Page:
Family-Friendly Spring Branch Restaurant With Full, Self-Service Bar is Closing
Shoot The Moon, the Spring Branch restaurant with an innovative, self-service bar system at 8155 Long Point, is set to close. Its last day of service is Sunday, June 19, and it will be open until 10 p.m.
“We encourage folks to come in and enjoy their favorite beverages and menu items one last time. Order as much food as you like to take home. This will be the last chance to experience our tap wall and try our pizzas, appetizers, salads and more – this will be our last day of service,” stated a press release.
Co-owners Kevin Floyd, chef Dax McNear and Jonas Herd (owner of Cecil’s Pub and part of architectural design firm Collaborative Projects) announced Shoot The Moon in September 2019 — about six months before the COVID-19 pandemic started wreaking havoc on the restaurant and bar industry. The concept, intended as a family-friendly, neighborhood hub where kids were welcome and parent could relax over quality adult beverages, had a lot of promise. It was the first business in Houston to have a drink system made by Pour My Beer, which dispensed not only wine (self-service wine dispensers are much more common), but also beer, batched cocktails, spirits and, after some difficult tweaks, even Champagne.
Unfortunately, due to the timing, Shoot The Moon was immediately besieged by challenges. It took nearly two years to open due to the pandemic and supply chain issues, which affected the entire construction industry. Once it did open in August 2021, residents didn’t embrace it as eagerly as expected — despite Floyd’s and McNear’s considerable reputations established during their work at The Hay Merchant and other Houston restaurants and bars. The press release reads:
“When our foot traffic was low in the first few months we were open, we thought it was because of the COVID Delta wave during the late summer of 2021. However, now that the major health concerns of COVID for the vast majority of the population seem to be behind us, it is clear the economy is still suffering from escalating inflation – especially food and gas prices – and supply chain disruptions with no end in sight.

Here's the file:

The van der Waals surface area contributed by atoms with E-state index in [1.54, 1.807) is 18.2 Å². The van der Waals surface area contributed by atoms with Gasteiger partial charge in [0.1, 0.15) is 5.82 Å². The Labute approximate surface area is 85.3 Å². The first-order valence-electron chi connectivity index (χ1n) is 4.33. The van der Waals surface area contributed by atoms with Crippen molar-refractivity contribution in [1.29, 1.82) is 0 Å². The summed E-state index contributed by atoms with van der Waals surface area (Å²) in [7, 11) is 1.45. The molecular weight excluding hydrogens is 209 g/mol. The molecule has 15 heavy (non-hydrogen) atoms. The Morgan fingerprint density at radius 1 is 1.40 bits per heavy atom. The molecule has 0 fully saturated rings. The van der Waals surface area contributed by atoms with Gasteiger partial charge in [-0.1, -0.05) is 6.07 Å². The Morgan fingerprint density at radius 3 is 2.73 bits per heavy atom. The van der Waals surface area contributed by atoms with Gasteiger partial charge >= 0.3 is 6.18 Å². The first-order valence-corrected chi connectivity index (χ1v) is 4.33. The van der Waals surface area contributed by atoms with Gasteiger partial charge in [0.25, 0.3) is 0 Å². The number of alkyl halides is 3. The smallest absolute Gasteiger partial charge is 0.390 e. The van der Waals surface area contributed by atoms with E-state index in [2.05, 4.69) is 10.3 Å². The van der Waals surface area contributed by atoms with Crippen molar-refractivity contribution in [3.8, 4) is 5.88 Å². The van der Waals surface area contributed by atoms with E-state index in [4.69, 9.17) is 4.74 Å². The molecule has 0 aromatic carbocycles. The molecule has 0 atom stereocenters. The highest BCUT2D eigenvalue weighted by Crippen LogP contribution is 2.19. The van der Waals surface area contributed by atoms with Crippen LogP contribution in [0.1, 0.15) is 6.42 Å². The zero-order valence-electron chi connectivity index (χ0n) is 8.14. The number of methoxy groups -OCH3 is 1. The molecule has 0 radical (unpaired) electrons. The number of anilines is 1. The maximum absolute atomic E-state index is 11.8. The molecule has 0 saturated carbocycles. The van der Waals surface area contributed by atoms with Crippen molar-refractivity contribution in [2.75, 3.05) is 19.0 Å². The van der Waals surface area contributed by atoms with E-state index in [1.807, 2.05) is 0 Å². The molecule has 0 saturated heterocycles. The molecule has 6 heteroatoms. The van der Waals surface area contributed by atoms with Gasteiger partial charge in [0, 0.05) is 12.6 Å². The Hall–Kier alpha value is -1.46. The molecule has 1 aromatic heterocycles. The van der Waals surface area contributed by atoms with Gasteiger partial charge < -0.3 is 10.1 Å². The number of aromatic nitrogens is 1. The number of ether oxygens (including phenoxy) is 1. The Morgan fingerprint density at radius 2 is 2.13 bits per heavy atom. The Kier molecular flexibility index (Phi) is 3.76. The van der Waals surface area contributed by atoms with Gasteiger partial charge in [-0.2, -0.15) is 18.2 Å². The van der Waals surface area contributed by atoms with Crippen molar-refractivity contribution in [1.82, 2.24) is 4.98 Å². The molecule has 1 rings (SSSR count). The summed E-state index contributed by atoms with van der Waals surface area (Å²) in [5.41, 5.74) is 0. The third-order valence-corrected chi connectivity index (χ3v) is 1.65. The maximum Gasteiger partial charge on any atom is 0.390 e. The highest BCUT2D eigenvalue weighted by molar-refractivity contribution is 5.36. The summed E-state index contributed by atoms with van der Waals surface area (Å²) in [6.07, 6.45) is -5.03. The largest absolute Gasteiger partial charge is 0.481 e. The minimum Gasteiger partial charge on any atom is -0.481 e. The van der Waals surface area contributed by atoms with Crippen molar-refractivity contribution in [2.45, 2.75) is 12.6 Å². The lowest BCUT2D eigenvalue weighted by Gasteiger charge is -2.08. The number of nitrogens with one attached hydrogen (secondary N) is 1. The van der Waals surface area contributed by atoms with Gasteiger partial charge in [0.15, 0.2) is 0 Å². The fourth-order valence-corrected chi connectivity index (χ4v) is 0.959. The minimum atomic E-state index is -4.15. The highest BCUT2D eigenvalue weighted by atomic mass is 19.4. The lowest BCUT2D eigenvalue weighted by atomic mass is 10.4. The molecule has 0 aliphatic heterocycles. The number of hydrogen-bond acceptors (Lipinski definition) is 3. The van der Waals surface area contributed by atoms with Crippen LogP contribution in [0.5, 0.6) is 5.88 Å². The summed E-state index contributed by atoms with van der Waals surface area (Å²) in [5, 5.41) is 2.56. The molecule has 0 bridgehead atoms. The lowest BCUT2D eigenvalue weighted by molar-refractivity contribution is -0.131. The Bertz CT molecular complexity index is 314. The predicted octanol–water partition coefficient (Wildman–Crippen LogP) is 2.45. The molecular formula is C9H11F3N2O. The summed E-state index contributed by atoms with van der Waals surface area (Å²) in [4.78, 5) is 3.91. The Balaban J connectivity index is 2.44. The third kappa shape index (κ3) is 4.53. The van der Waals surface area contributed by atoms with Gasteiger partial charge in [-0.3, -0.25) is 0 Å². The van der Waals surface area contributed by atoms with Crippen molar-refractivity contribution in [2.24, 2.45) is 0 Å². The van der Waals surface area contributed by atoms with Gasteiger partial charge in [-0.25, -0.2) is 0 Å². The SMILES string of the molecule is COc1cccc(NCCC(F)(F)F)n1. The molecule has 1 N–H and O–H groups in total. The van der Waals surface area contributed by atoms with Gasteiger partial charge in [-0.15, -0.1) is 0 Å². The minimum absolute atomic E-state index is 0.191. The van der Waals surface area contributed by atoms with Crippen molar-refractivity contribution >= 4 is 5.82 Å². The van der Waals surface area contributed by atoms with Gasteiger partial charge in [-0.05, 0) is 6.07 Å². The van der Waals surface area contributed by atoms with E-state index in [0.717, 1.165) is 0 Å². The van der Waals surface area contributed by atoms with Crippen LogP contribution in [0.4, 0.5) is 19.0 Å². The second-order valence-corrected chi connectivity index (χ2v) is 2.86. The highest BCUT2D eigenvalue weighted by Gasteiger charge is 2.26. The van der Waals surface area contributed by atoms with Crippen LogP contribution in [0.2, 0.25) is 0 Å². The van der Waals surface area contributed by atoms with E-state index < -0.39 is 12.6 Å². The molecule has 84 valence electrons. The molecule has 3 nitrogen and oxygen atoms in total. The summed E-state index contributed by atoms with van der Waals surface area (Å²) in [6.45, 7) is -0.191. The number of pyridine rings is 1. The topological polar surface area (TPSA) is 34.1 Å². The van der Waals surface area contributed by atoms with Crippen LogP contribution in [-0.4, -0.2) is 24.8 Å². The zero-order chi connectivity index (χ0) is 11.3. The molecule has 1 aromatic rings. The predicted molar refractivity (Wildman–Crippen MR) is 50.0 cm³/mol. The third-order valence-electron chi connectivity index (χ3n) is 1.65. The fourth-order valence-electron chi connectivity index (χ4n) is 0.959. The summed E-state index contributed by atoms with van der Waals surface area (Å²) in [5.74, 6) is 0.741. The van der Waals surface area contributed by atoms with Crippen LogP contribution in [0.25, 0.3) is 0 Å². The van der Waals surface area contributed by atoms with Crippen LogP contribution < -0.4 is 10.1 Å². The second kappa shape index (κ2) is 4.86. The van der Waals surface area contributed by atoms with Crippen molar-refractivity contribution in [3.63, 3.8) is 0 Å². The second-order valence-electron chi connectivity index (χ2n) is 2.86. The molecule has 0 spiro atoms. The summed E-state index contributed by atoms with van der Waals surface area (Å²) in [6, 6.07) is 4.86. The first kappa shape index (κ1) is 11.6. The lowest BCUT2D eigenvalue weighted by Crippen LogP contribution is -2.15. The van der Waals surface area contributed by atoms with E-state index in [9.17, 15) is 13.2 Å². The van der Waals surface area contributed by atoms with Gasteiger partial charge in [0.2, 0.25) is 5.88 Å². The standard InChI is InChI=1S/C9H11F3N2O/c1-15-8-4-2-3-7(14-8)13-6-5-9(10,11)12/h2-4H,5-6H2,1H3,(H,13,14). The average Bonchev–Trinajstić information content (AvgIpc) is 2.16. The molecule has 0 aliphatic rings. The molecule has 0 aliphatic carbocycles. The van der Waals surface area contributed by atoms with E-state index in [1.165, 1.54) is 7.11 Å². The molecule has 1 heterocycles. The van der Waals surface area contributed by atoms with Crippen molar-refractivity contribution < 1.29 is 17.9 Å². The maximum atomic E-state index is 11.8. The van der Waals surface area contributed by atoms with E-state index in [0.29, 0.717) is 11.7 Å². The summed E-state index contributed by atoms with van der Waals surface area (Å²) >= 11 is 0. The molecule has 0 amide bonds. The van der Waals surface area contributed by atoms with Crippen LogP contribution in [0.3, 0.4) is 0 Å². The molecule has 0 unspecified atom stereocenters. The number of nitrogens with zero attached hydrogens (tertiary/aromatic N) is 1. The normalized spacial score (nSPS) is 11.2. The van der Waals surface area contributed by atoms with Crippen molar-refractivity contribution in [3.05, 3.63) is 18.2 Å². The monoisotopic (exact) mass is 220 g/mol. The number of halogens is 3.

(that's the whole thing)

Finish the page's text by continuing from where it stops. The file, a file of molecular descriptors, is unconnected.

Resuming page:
We believe a huge push in marketing could have potentially generated the necessary level of foot traffic, but we have not been able to get access to the funds needed to launch a comprehensive marketing strategy.”
It seems tragic that more people didn’t try Shoot The Moon, because consumer reviews indicate that the owners achieved what they set out to do: open a family-friendly establishment with a self-service bar and approachable, quality food. “I get a little sad when I don’t see their spot get too much traffic, because I know if this was located somewhere like downtown, it would be swarmed… but, selfishly, it works out for those of us who prefer the quieter places,” reads one. From another consumer: “First visit today and had a great experience. Great concept and great food. Nice clean restaurant. Meat lovers pizza was fantastic. The manager was extra helpful and showed us the process for getting drinks. Love the idea of pouring your own drinks. We will definitely come back. Looking forward to trying trivia night on Thursdays.”
In addition to lack of sales and the financial cushion needed for the large-scale marketing that could have turned the business around, Shoot The Moon encountered yet another problem in April. Some capital was raised though NextSeed, a crowdfunding investment platform that was later acquired by Republic Investment Services LLC. Unlike companies with equity investors, who see no return unless there are profits, NextSeed expects businesses in its program to pay investors monthly from gross revenue. In April, Republic/NextSeed sent notices to Shoot The Moon’s over 400 investors that the company was in default on its investor payments. With so many receiving these notices, the situation very quickly became public.
“We’re going to have to hire counsel to deal with this at this point, which is really a shame, because every dollar that I spend to deal with this is a dollar I’m not going to have available to spend on payroll, rent or to pay investors,“ said Floyd in April. “If NextSeed gets very aggressive with this, I can see a scenario that forces us into bankruptcy, and then there would be no way to pay the investors back.” Update, 6/20/2022, 12:53 p.m.: It should be noted that it does not appear that NextSeed actions contributed to the owners of Shoot The Moon deciding to close.
With Shoot The Moon’s closing imminent, it appears that Floyd’s bankruptcy prediction is indeed coming true, and it may not just be for the business. The press release reveals that even some of the owners may be forced into personal bankruptcy:
“We have relentlessly sought funding to help us overcome the financial hurdles we encountered in our start-up journey and to fuel enough marketing and advertising to make this location viable, but to no avail. We have turned over every stone, shaken every tree to the point where members of Ownership will most likely end up in personal bankruptcy as a result of this closure.“
All told, it’s an incredibly sad ending for everyone involved: owners, employees, loyal customers and investors.
Phaedra Cook has written about Houston’s restaurant and bar scene since 2010. She was a regular contributor to My Table magazine (now closed) and was the lead restaurant critic for the Houston Press for two years, eventually being promoted to food editor. Cook founded Houston Food Finder in November 2016 and has been its editor and publisher ever since.